What Fresh Hell

Marcus Garvey understood that it mattered – who controlled the words.
His own death, upon reading of his own death on the Obituaries page of
the Chicago Defender, can be taken as living proof. What you believe in
can kill you.

“Destitute unpopular and alone,” it read.

But any seeds Garvey sowed can only’ve been sown within his lifetime.

Consider the man, in London of all places, and dying (of all things),
while spread across the world sat other men whose hearts burnt
with a loyalty to him for the things he had said.

Consider another man; African-American Army captain, former Buffalo
Soldier, shellshocked from intense fighting against German forces.
James Wormley Jones. The first black man to join the FBI infiltrated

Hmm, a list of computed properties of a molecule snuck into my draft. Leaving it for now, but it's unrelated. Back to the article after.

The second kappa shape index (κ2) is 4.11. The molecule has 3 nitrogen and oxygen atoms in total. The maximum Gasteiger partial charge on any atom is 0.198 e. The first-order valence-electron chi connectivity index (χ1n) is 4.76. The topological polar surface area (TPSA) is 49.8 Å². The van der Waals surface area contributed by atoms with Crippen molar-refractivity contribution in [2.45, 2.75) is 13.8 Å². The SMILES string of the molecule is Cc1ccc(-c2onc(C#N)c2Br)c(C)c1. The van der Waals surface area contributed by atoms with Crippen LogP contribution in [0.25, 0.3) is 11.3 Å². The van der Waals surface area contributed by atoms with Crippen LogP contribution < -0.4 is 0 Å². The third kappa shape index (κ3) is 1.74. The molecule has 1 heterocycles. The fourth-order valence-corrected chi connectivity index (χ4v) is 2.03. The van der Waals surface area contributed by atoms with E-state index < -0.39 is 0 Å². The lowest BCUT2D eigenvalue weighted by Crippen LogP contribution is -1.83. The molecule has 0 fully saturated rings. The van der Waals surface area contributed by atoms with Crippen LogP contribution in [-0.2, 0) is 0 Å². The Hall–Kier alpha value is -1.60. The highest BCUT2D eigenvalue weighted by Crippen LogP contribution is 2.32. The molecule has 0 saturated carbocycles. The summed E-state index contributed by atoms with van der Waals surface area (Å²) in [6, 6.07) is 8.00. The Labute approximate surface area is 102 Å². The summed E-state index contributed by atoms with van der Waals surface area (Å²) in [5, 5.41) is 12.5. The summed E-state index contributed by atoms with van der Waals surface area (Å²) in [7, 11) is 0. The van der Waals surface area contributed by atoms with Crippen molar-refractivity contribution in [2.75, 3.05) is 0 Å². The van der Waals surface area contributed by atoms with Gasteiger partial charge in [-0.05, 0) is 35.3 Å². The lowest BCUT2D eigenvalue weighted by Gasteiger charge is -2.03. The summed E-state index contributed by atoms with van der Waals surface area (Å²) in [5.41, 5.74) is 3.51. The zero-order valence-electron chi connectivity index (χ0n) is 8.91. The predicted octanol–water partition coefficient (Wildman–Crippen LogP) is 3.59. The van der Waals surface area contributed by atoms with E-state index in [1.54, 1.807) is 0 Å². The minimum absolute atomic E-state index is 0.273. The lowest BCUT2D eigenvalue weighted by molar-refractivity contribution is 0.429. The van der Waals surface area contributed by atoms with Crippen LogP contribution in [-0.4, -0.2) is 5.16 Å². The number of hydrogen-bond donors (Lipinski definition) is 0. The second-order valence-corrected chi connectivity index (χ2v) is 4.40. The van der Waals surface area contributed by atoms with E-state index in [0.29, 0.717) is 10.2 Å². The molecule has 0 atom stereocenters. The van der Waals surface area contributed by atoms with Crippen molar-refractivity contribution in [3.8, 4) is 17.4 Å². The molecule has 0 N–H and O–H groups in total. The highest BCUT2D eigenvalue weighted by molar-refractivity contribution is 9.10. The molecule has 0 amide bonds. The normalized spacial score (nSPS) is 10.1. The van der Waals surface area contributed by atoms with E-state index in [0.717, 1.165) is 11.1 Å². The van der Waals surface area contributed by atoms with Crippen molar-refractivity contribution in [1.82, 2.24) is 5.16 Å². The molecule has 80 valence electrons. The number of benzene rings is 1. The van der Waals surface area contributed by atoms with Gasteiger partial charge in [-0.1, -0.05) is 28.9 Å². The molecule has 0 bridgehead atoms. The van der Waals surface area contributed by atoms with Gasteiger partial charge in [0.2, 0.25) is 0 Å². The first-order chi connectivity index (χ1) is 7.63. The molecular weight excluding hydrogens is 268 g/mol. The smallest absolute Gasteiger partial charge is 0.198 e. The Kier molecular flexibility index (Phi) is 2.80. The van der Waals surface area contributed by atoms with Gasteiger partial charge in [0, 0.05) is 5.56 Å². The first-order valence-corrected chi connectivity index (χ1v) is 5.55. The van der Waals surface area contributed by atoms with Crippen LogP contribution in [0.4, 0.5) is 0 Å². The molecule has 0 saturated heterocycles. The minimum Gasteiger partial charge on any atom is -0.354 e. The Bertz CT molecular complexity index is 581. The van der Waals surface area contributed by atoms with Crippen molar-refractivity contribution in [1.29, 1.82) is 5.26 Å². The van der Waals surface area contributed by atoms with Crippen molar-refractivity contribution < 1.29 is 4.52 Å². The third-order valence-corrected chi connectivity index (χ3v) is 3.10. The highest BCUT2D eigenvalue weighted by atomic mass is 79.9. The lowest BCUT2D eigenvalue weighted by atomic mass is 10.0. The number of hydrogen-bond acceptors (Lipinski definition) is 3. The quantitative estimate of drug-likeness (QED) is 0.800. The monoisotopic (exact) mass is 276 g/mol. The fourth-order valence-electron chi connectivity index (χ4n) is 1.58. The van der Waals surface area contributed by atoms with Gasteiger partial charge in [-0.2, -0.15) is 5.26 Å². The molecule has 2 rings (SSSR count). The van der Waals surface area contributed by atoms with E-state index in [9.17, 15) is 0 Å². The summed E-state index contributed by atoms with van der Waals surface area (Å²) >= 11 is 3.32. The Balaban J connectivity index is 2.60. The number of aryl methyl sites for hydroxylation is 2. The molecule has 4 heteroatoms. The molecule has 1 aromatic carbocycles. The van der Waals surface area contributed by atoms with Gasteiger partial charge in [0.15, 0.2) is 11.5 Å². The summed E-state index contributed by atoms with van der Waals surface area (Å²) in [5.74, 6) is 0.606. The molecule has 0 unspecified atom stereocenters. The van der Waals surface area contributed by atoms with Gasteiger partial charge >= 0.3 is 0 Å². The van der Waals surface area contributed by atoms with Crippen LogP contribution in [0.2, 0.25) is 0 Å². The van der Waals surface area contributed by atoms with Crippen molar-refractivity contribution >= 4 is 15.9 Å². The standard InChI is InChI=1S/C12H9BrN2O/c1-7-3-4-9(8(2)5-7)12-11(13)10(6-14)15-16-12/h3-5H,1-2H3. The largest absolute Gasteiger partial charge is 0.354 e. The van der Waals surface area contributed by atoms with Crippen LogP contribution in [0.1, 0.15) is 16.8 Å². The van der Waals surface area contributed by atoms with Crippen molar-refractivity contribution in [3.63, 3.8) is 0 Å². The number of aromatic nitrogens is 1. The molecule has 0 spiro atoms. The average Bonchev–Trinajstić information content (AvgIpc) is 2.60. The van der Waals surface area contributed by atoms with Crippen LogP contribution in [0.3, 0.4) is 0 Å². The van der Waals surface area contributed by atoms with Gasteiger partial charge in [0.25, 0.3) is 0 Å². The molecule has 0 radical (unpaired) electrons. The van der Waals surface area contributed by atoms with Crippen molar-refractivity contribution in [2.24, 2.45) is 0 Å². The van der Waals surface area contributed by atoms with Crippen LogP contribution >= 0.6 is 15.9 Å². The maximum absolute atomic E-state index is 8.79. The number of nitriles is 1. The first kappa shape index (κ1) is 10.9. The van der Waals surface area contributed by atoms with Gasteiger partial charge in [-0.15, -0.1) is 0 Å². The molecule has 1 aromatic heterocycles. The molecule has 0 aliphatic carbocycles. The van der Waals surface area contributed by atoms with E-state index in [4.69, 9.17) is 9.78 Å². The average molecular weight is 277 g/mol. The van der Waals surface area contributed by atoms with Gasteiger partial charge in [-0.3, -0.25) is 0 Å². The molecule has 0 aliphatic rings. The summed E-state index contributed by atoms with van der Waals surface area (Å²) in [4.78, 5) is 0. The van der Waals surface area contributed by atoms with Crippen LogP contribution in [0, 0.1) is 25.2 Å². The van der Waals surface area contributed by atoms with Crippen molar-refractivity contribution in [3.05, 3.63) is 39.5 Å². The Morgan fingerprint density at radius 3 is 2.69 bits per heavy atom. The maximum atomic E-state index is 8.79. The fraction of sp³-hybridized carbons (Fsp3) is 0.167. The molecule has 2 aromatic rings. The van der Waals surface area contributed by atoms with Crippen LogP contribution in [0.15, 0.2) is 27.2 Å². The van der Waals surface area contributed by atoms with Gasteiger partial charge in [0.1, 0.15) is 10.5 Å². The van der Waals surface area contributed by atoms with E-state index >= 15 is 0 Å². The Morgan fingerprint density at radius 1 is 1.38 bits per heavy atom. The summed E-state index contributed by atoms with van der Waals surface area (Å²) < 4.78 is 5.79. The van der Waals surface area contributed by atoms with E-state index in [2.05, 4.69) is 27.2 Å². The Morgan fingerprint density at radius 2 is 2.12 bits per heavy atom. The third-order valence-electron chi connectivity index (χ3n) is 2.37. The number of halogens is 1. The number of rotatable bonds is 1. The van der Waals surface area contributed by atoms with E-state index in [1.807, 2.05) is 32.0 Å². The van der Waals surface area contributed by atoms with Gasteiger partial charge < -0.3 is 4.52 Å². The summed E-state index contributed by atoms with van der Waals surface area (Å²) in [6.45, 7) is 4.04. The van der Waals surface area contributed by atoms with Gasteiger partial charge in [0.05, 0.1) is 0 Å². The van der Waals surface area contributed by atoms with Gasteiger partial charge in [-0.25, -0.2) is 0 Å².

Garvey’s movement, leading to Garvey’s incarceration and eventual
deportation from the port of New Orleans.

The Worm; a blind and near-transparent creature:

Jones outlived Garvey by 18 years and would have watched (if he could
bear to) the Civil Rights Movement turn from litigation and lobbying to
civil disobedience and protest. Destitute? Unpopular? Alone?

You don’t need to see the coral reefs off the Antigua coast to know, it’s
never gonna be the darkness you feel sucking you in.


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